Fortunately, I was learning how to develop my own film. I figured that after I started getting repeatable results, I’d give this film a go. I bought the smallest bottle of HR-DEV to go with it. All of my preconditions met, I loaded the roll into my Olympus OM-1, mounted a 50mm f/1.8 F.Zuiko lens, and took it on photo walks over the next several weeks.

Church doors

Given the film’s slow speed I looked for bright days to shoot it. Even on lightly colored subjects like this sandstone church, HR-50 returned rich, even tones.

Whitestown UMC

I brought the HR-50 out on lunchtime walks through my neighborhood, as well. It kept doing a great job of capturing a good range of tones. I am especially pleased with its rich blacks.

Flowering tree in the front yard

HR-50 even does a good job rendering the sky without using a filter.

Stone column

I made a few photos where the sun was not behind or to the side of the camera. In those cases, the photos came out a little dark and lacking a little shadow detail. I don’t know whether that’s the OM-1’s metering or some characteristic of the HR-50.

Retention pond

Even when the sun reflected off a surface, the HR-50 refused to blow out.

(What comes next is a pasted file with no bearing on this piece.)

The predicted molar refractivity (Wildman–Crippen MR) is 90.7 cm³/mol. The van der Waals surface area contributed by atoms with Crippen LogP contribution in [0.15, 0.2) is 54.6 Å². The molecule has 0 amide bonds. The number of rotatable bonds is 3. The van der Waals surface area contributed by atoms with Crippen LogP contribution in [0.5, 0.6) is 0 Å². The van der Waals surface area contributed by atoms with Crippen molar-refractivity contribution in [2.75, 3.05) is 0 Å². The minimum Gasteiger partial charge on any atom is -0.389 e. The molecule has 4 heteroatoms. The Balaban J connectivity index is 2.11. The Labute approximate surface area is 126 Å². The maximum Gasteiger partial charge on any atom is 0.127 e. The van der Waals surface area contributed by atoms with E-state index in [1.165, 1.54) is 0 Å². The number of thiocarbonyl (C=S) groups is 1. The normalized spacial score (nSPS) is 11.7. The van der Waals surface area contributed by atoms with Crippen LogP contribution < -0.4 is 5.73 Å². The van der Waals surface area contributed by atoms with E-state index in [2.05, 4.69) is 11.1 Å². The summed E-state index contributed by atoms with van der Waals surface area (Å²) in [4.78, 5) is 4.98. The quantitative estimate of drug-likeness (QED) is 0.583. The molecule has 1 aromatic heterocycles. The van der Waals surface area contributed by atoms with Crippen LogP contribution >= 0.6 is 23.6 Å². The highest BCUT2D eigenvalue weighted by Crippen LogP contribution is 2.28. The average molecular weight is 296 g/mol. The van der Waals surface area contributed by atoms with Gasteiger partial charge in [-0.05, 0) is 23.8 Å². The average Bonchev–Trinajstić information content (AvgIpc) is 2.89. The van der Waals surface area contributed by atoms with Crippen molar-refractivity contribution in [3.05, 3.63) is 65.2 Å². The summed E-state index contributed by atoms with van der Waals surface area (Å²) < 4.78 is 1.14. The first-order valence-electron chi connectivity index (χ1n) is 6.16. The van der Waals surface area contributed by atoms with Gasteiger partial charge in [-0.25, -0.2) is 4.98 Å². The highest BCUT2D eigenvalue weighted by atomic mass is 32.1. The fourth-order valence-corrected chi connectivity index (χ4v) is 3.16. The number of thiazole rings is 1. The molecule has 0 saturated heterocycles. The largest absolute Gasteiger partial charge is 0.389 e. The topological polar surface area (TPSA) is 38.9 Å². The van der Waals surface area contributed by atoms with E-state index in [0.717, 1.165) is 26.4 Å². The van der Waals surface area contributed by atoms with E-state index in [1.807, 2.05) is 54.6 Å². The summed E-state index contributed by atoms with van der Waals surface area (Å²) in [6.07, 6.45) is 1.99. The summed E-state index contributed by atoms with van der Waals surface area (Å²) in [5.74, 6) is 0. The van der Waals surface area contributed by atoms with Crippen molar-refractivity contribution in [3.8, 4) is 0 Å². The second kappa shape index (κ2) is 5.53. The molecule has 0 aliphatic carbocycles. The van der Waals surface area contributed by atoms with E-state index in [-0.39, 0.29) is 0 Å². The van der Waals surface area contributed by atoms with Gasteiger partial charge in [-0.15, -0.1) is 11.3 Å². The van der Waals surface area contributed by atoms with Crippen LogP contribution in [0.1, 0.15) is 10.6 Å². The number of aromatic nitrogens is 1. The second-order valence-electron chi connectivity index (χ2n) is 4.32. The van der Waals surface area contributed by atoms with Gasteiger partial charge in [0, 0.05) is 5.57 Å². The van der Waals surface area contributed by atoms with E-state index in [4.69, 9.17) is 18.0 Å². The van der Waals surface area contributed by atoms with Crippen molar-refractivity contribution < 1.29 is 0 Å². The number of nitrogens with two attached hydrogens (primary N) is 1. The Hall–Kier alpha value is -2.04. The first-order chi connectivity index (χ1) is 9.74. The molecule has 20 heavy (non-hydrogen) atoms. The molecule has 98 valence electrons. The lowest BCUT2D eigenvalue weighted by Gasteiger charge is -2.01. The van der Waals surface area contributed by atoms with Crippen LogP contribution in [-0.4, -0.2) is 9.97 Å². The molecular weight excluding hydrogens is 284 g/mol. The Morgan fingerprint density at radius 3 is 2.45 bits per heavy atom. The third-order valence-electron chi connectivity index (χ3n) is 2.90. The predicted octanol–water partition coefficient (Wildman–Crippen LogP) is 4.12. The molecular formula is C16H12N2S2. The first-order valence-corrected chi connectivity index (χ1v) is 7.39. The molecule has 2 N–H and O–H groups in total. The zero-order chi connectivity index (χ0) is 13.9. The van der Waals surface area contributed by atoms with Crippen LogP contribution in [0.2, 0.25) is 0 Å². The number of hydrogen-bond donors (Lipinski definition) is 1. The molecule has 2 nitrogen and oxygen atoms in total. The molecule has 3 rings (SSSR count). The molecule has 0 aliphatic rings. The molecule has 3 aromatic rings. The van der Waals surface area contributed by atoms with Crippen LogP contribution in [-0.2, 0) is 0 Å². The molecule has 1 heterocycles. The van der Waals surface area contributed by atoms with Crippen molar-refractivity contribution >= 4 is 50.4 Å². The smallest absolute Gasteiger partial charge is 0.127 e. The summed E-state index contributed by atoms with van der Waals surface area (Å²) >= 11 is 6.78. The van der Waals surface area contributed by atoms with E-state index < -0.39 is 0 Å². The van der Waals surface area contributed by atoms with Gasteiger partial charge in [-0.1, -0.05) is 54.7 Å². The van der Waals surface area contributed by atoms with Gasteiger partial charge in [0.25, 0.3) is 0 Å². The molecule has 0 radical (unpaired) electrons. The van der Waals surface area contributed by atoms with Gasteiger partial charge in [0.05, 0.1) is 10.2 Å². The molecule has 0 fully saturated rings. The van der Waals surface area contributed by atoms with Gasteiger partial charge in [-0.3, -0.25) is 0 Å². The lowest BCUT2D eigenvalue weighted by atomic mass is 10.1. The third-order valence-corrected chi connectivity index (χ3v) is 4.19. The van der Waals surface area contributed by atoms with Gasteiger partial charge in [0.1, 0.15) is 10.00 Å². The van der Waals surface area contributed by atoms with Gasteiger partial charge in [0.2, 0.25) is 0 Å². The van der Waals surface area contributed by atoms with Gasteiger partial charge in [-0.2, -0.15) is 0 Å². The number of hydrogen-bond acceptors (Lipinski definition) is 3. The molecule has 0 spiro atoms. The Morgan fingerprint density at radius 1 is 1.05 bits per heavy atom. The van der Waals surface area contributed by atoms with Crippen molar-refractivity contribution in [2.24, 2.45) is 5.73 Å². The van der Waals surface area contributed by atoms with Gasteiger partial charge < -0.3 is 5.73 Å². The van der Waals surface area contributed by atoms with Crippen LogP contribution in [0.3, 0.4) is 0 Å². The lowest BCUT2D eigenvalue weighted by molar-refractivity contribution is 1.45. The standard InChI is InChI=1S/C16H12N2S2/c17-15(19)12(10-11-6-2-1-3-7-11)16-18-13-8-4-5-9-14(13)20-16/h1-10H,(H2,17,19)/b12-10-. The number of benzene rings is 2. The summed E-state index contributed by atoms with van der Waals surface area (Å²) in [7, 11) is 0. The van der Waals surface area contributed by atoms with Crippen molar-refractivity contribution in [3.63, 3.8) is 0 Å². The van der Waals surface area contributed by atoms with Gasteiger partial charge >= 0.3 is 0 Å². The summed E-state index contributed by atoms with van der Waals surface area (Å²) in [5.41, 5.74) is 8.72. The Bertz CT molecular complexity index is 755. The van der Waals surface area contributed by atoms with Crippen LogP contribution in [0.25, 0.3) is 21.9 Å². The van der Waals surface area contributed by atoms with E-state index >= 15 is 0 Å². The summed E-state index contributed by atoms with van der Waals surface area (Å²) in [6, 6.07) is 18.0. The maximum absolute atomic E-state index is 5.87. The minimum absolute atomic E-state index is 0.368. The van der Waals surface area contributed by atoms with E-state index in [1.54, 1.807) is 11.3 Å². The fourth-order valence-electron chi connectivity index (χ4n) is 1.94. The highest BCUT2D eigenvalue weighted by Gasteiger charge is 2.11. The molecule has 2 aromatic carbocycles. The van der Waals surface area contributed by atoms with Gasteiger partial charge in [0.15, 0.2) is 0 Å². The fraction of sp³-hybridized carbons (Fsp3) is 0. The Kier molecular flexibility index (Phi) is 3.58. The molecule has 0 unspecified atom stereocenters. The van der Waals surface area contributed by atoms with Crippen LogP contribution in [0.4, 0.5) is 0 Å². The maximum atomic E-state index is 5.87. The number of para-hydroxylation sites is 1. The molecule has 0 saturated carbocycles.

No outlet

Despite this film’s stated use for streetscapes and landscapes, I moved in close for a few photos. HR-50 kept giving me the same solid range of tones and imperceptible grain.

Posies

I developed this film in HR-DEV diluted 1+49 per Adox’s time and temperature instructions. I scanned them using VueScan and my Canon CanoScan 9000F Mark II. These might just be the best results I’ve ever gotten from my home development and scanning. Nothing like using a film’s recommended developer to remove risk.

Ash leaves

Interestingly, Adox does not recommend using Rodinal, my favorite developer, with this film. It also does not recommend D-76, which makes sending this film out to a lab for processing a challenge as so many of them use D-76 or one of its clones.

I like this film. I’ll use it again. Especially since I have so much HR-DEV developer left!

Like what you see? Buy some Adox HR-50 for yourself at Analogue Wonderland here.